Despite the talk, the glass ceiling for women proves tough to crack
6 October 2010

Australia’s dismal record of promoting women into the top corporate jobs continues with the latest research showing little or no improvement over the last eight years.

Out of the CEOs of the top 200 Australian companies, just six are women. There are only five women chairing top 200 companies.

Only 8.4 per cent of board positions and 8 per cent of Executive Key Management positions are held by women.

Worse, of the key line roles, considered the immediate stepping-stone to executive leadership, just 4.1 per cent are women and there has been no improvement in these figures since 2008.

“Frankly these figures are pathetic and we must do better. As it stands, Australia is simply wasting some of its best resources - talented women,” said the CEO of Diversity Council Australia (DCA), Nareen Young.

Commenting on the 2010 Australian Census of Women in Leadership, conducted by Macquarie University and released by the Equal Opportunity for Women in the Workplace Agency (EOWA) today, Ms Young said Australia could not afford to continue to waste female talent.

“What is the point of educating the 55 per cent of women who make up university graduates if they continue to be denied the top jobs?” Ms Young said.

Australia now ranks below New Zealand, UK, Canada, US and South Africa in having women in the most senior positions.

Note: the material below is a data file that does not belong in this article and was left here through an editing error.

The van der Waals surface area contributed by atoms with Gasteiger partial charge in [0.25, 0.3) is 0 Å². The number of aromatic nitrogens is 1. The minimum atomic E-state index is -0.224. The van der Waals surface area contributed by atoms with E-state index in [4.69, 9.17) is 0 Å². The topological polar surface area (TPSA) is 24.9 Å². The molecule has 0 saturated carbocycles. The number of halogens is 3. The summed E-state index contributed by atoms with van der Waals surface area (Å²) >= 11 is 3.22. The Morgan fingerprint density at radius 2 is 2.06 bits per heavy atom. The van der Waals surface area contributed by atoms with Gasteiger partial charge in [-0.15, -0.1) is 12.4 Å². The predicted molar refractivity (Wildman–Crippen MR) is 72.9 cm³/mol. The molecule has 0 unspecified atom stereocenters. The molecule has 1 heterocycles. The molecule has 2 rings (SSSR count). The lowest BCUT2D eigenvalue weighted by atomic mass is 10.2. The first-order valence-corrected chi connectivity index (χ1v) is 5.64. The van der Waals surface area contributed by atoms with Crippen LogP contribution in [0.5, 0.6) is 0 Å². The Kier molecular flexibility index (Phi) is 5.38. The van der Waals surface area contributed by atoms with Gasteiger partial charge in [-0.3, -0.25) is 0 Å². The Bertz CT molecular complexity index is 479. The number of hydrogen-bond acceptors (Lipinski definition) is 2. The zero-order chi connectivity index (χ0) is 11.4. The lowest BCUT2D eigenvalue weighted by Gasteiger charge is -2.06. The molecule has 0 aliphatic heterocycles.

Ms Young said it was extremely disappointing that, after years of research showing that female executives performed at least as well as men, they were still required to work longer hours for the same pay and in the end were being denied the very top leadership positions.

Australia is simply squandering its effort in educating women to high standards and then refusing them access to the top of the career path.

“Everyone; educators, parents, politicians and corporate leaders ought to be very concerned at the sorry state of affairs that Australia presents to the world in female corporate leadership. If we want to maintain a competitive edge, then we must use the best talent available and, quite simply, we are not doing it,“ Ms Young said.

Ms Young applauded the recent ASX Council guidelines that listed companies report on their gender diversity strategies and female representation.

“But reporting is only the first step. Companies need to stop talking and start taking real action. And that action should not just be limited to listed companies,“ Ms Young said.

DCA congratulated DCA member, Tabcorp, on being recognised as a top performer in promoting women (alongside Pacific Brands and Spotless Group) and suggested that others should be following their lead.

For more information on the 2010 EOWA Census, visit: www.eowa.gov.au.

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